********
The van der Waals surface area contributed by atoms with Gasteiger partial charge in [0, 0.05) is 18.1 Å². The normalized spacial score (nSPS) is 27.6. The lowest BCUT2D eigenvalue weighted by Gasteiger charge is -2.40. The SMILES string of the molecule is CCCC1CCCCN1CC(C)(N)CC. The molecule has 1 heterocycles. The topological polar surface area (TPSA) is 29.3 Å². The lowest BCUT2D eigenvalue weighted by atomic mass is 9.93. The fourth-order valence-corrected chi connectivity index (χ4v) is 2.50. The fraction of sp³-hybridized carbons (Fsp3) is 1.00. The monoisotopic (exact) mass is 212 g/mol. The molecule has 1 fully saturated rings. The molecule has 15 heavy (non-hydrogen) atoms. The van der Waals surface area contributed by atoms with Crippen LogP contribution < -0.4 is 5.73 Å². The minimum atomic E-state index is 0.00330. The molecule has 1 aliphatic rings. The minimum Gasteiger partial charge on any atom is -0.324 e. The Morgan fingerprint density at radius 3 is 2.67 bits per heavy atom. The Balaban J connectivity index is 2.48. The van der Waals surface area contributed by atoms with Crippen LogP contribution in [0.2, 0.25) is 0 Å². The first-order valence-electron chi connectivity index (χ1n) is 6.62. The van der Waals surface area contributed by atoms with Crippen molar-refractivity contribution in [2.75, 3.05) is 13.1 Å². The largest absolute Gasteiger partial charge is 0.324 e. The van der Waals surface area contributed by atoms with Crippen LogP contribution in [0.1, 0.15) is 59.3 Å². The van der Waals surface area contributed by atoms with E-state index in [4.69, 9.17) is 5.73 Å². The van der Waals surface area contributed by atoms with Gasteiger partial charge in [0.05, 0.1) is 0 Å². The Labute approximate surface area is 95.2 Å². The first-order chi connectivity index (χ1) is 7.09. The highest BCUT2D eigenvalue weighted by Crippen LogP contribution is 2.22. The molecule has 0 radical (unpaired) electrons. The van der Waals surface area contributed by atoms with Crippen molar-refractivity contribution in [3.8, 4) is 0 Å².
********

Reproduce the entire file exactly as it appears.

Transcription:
The van der Waals surface area contributed by atoms with Gasteiger partial charge in [0, 0.05) is 18.1 Å². The normalized spacial score (nSPS) is 27.6. The lowest BCUT2D eigenvalue weighted by Gasteiger charge is -2.40. The SMILES string of the molecule is CCCC1CCCCN1CC(C)(N)CC. The molecule has 1 heterocycles. The topological polar surface area (TPSA) is 29.3 Å². The lowest BCUT2D eigenvalue weighted by atomic mass is 9.93. The fourth-order valence-corrected chi connectivity index (χ4v) is 2.50. The fraction of sp³-hybridized carbons (Fsp3) is 1.00. The monoisotopic (exact) mass is 212 g/mol. The molecule has 1 fully saturated rings. The molecule has 15 heavy (non-hydrogen) atoms. The van der Waals surface area contributed by atoms with Crippen LogP contribution < -0.4 is 5.73 Å². The minimum atomic E-state index is 0.00330. The molecule has 1 aliphatic rings. The minimum Gasteiger partial charge on any atom is -0.324 e. The Morgan fingerprint density at radius 3 is 2.67 bits per heavy atom. The Balaban J connectivity index is 2.48. The van der Waals surface area contributed by atoms with Crippen LogP contribution in [0.2, 0.25) is 0 Å². The first-order valence-electron chi connectivity index (χ1n) is 6.62. The van der Waals surface area contributed by atoms with Crippen molar-refractivity contribution in [2.75, 3.05) is 13.1 Å². The largest absolute Gasteiger partial charge is 0.324 e. The van der Waals surface area contributed by atoms with Crippen LogP contribution in [0.1, 0.15) is 59.3 Å². The van der Waals surface area contributed by atoms with E-state index in [4.69, 9.17) is 5.73 Å². The van der Waals surface area contributed by atoms with Gasteiger partial charge in [0.05, 0.1) is 0 Å². The Labute approximate surface area is 95.2 Å². The first-order chi connectivity index (χ1) is 7.09. The highest BCUT2D eigenvalue weighted by Crippen LogP contribution is 2.22. The molecule has 0 radical (unpaired) electrons. The van der Waals surface area contributed by atoms with Crippen molar-refractivity contribution in [3.8, 4) is 0 Å².